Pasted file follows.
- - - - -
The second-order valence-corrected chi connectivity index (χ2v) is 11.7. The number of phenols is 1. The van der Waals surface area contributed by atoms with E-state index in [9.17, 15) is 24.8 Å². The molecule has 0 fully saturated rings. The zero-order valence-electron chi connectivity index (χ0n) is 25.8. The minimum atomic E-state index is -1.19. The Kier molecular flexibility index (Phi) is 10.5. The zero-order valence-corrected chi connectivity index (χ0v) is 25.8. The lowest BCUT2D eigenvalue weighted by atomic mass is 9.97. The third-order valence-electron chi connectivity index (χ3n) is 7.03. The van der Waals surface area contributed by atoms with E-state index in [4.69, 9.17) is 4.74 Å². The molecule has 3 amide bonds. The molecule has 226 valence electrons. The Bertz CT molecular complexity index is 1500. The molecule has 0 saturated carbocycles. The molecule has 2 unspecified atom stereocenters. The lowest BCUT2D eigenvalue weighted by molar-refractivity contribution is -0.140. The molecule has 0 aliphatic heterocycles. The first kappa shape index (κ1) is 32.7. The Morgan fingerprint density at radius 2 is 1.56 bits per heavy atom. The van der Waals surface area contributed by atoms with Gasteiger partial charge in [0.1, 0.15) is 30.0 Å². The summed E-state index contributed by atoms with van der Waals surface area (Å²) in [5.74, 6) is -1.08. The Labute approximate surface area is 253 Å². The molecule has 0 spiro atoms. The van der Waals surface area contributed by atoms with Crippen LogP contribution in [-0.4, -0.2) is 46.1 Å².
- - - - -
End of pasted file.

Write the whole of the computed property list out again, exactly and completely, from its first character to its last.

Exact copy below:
The second-order valence-corrected chi connectivity index (χ2v) is 11.7. The number of phenols is 1. The van der Waals surface area contributed by atoms with E-state index in [9.17, 15) is 24.8 Å². The molecule has 0 fully saturated rings. The zero-order valence-electron chi connectivity index (χ0n) is 25.8. The minimum atomic E-state index is -1.19. The Kier molecular flexibility index (Phi) is 10.5. The zero-order valence-corrected chi connectivity index (χ0v) is 25.8. The lowest BCUT2D eigenvalue weighted by atomic mass is 9.97. The third-order valence-electron chi connectivity index (χ3n) is 7.03. The van der Waals surface area contributed by atoms with E-state index in [4.69, 9.17) is 4.74 Å². The molecule has 3 amide bonds. The molecule has 226 valence electrons. The Bertz CT molecular complexity index is 1500. The molecule has 0 saturated carbocycles. The molecule has 2 unspecified atom stereocenters. The lowest BCUT2D eigenvalue weighted by molar-refractivity contribution is -0.140. The molecule has 0 aliphatic heterocycles. The first kappa shape index (κ1) is 32.7. The Morgan fingerprint density at radius 2 is 1.56 bits per heavy atom. The van der Waals surface area contributed by atoms with Gasteiger partial charge in [0.1, 0.15) is 30.0 Å². The summed E-state index contributed by atoms with van der Waals surface area (Å²) in [5.74, 6) is -1.08. The Labute approximate surface area is 253 Å². The molecule has 0 spiro atoms. The van der Waals surface area contributed by atoms with Crippen LogP contribution in [-0.4, -0.2) is 46.1 Å².